Welcome! Log in or Register

Unofficial Harry Potter Cookbook: From Muggles To Magic - Gina M. Meyers

  • image
£10.16 Best Offer by: amazon.co.uk See more offers
1 Review

Genre: Cook Book / Author: Gina M. Meyers / Paperback / 88 Pages / Book is published 2011-02-28 by Serendipity Press

  • Sort by:

    * Prices may differ from that shown

  • Write a review >
    How do you rate the product overall? Rate it out of five by clicking on one of the hearts.
    What are the advantages and disadvantages? Use up to 10 bullet points.
    Write your reviews in your own words. 250 to 500 words
    Number of words:
    Write a concise and readable conclusion. The conclusion is also the title of the review.
    Number of words:
    Write your email adress here Write your email adress

    Your dooyooMiles Miles

    1 Review
    Sort by:
    • More +
      29.08.2011 18:59
      Very helpful
      (Rating)
      12 Comments

      Advantages

      Disadvantages

      a truly terrible book

      I must admit that I am not the biggest Harry Potter fan in the world but both my daughter and close friend are mad about the boy wizard. They take fandom to the extreme including designing and making their own robes, making butterbeer and organising a Harry Potter party for Halloween. They have a couple of recipe ideas for the party but needed more inspiration so I decided to buy the "Unofficial Harry Potter Muggles to Magic Cookbook" by Gina M Myers for £9.99. There is a second book with a very similar title written by Dina Bulchoz with a single 5 star review on Amazon but this is currently out of stock and is not the book I am talking about in my review.

      This is a softback paperback with a mere 80 pages of recipes. The pages are around A4 size making this a very flimsy book indeed. The print is large text, there are a few extremely amateur looking black and white photographs of the completed dishes which don't exactly inspire me to rush out and make them. There are a total of 77 recipes in the book, 27 pages are devoted to savoury dishes whilst 50 are devoted to sweet treats.

      The savoury dishes are an eclectic mix ranging from lasagne to a corned beef sandwich to Christmas coconut soup. What have those dishes all got in common? Well apart from the fact that they have absolutely nothing to do with Harry Potter then absolutely nothing. There is a general English food theme for some of the dishes, boiled cabbage and corned beef (yuck!) and Yorkshire puddings fall into that category whilst the author thinks that sticking a character's name onto other dishes somehow makes them relevant. We have Hagrid's hearty potatoes au gratin and Dumbledore's delightful dumplings falling under this description. There was no mention of either of these in the books and since Hagrid could barely cook at all it is hard to imagine him rustling up a French dish in the kitchen of his wee hut.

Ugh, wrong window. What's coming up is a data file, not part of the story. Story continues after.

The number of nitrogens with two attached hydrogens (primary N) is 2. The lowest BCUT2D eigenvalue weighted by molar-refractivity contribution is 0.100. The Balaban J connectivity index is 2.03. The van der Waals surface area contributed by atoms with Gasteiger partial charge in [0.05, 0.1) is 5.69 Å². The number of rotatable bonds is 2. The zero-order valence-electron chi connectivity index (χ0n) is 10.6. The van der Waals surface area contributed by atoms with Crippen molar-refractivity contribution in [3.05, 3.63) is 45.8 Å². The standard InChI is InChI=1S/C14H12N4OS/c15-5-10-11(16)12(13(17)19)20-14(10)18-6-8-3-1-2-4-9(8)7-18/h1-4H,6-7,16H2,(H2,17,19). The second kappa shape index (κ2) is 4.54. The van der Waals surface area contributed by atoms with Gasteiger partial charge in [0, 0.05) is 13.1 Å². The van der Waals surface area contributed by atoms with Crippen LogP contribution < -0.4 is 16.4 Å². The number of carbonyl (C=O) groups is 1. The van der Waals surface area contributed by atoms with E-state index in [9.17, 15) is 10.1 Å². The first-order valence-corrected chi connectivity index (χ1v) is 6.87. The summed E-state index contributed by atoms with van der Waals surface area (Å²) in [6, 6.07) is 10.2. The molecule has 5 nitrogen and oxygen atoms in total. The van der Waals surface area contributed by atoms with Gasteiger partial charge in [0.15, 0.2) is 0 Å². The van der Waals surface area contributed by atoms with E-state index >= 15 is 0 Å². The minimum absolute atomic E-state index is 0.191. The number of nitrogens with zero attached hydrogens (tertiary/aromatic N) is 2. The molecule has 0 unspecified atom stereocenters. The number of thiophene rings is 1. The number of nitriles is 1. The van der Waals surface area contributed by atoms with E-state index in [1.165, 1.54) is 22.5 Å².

Now onto the sweet treats and here we do see some things which have genuinely featured in the books. We have Butterbeer, cockroach clusters, licorice (typo copied from book) wands, rock cakes, Berty Botts every flavour bean and ton tongue toffee. Unfortunately the recipes for these items leave a lot to be desired. The jelly beans page is simply a list of all the different types of beans, the cockroach clusters are nothing like the ones featured in the books and the wands simply involve dipping liquorice sticks into chocolate and a bizarre mux of toppings.

      As with the savoury section, Myers simply adds Harry Potter prefixes to a few recipes like Luna Lovers Lemon Meringue Pie, Hermione's precious potion or chocolate and apricot torte of Little Hangleton Village. A smattering of rather bizarre American Halloween recipes like ghost decorated cupcakes or ants on a log (celery filled with cream cheese and dotted with ants) completes this section.

      The cooking level on the recipes varies from the absurdly easy (use ready-made cupcakes and decorate) to difficult (make toffee using a sugar thermometer). There are many ingredients which would be almost impossible to get hold of in the UK like canned pumpkin, nutter butter biscuits or red hot candy.
      This is a book designed for American "cooks" (decorating ready-made cupcakes or adding cans of soup doesn't count as cooking in my eyes) so the recipes use American weights and measures. It is easy enough to translate a quart into pints but the cup measure is a unit of volume so you really need American measuring cups to measure out things like flour.

      You might have guessed I was not impressed with this cookbook but it gets even worse. There are a few typos in there (Hermione becomes both Hermiome and Hermomine for example) and a series of nonsense facts about England interspersed amongst the pages including telling us that Yorkshire puddings are a traditional English dessert!

      The "Unofficial Harry Potter Muggles To Magic Cookbook" by Gina M Myers is a truly awful book, a shameful case of somebody writing a garbage book to cash in on the success of Harry Potter; the ministry of magic should call the author up and send her to Azkaban for crimes against the wizarding world! The author has also written a series of books about Twilight and I am recommending those are avoided too.

      Comments

      Login or register to add comments
        More Comments